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International Journal of New Technology and Research

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Didactics and Intersections in the Teaching of Genre and Interracial Desire in Octavia Butler’s Kindred

( Volume 3 Issue 3,March 2017 ) OPEN ACCESS

Adolf Tanyi Mbeh


Slavery’s legacy haunts present-day America, and its enduring trauma is reflected in the writing of “neo-slave narratives,” or contemporary novels about slavery. Although neo-slave narratives have received scholarly attention for their use of slave history as a tool for engaging with current sociopolitical concerns, critics have not yet examined the importance of romantic love in this project as a healing strategy for the pathology of enslavement. This project contends that neo-slave narratives attempt to repair the trauma of slavery through romantic love, seeking to undo slavery’s destruction of black families, marriages, and other unions through a didactic innovation. While undertaking this intervention, neo-slave narratives risk inscribing traditional gender roles, affirming heterosexuality, and promoting a homogenous vision for black families, communities, and relationships. My central conclusion is that there remains a need for continued scrutiny of the neo-slave narrative’s investment in conventional romantic paradigms and how these paradigms are educative. I examine Octavia Butler’s Kindred and its interracial queer taboos. The historical basis for my research is split into an analysis of rhetoric surrounding the black family in two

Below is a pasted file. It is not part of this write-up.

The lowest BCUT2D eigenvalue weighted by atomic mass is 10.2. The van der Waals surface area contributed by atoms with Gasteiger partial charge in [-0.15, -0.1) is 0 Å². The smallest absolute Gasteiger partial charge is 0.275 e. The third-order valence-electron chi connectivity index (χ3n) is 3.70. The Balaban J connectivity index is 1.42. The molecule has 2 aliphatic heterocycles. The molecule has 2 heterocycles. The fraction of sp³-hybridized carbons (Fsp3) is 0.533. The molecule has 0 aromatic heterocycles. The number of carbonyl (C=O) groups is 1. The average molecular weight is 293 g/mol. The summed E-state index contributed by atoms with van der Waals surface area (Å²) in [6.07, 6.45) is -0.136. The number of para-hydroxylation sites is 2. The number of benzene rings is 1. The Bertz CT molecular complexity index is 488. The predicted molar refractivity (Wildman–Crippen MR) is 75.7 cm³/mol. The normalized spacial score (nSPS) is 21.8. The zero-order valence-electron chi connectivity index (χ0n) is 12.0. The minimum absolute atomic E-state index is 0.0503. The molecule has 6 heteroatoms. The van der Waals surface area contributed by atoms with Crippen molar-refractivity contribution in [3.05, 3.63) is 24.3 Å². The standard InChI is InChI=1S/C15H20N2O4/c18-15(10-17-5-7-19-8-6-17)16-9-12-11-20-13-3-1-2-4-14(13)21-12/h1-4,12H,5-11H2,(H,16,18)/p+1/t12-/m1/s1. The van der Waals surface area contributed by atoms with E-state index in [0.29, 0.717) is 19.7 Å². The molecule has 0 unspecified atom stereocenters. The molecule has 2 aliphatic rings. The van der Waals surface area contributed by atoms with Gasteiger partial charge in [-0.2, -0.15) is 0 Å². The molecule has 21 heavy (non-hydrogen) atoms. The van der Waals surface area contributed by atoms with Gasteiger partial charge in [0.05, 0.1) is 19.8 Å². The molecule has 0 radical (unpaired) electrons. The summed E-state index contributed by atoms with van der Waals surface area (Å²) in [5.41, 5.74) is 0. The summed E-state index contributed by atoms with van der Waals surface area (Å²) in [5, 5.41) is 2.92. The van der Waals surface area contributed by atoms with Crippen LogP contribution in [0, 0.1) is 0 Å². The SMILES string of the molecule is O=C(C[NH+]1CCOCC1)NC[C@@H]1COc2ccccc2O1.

Periods, the nineteenth century and the post-civil rights era. Methodologically, this paper utilizes trauma theory, cultural rhetoric on love, and critical race studies with attention to gender, sexuality and interracial issues

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